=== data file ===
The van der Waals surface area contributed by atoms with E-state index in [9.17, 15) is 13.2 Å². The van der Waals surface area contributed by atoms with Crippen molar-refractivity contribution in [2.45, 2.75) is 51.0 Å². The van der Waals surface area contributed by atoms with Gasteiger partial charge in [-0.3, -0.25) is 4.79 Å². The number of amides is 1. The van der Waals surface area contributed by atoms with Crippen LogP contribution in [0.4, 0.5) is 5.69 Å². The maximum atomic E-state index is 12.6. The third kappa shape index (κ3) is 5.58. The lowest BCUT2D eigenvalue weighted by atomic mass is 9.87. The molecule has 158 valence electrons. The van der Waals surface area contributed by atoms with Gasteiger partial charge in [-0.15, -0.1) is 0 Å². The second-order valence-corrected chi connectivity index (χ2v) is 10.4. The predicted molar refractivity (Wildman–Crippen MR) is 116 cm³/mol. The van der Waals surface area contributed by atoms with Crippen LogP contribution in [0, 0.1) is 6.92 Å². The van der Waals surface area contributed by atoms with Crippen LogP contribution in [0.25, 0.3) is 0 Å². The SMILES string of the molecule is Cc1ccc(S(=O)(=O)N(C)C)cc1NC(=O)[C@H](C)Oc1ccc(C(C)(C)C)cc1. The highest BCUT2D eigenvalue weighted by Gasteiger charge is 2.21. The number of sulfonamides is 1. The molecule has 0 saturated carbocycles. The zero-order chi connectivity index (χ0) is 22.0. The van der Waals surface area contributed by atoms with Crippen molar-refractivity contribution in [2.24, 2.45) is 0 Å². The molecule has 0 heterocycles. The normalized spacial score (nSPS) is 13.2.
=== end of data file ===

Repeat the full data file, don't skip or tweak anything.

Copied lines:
The van der Waals surface area contributed by atoms with E-state index in [9.17, 15) is 13.2 Å². The van der Waals surface area contributed by atoms with Crippen molar-refractivity contribution in [2.45, 2.75) is 51.0 Å². The van der Waals surface area contributed by atoms with Gasteiger partial charge in [-0.3, -0.25) is 4.79 Å². The number of amides is 1. The van der Waals surface area contributed by atoms with Crippen LogP contribution in [0.4, 0.5) is 5.69 Å². The maximum atomic E-state index is 12.6. The third kappa shape index (κ3) is 5.58. The lowest BCUT2D eigenvalue weighted by atomic mass is 9.87. The molecule has 158 valence electrons. The van der Waals surface area contributed by atoms with Gasteiger partial charge in [-0.15, -0.1) is 0 Å². The second-order valence-corrected chi connectivity index (χ2v) is 10.4. The predicted molar refractivity (Wildman–Crippen MR) is 116 cm³/mol. The van der Waals surface area contributed by atoms with Crippen LogP contribution in [0, 0.1) is 6.92 Å². The van der Waals surface area contributed by atoms with Crippen LogP contribution in [0.25, 0.3) is 0 Å². The SMILES string of the molecule is Cc1ccc(S(=O)(=O)N(C)C)cc1NC(=O)[C@H](C)Oc1ccc(C(C)(C)C)cc1. The highest BCUT2D eigenvalue weighted by Gasteiger charge is 2.21. The number of sulfonamides is 1. The molecule has 0 saturated carbocycles. The zero-order chi connectivity index (χ0) is 22.0. The van der Waals surface area contributed by atoms with Crippen molar-refractivity contribution in [2.24, 2.45) is 0 Å². The molecule has 0 heterocycles. The normalized spacial score (nSPS) is 13.2.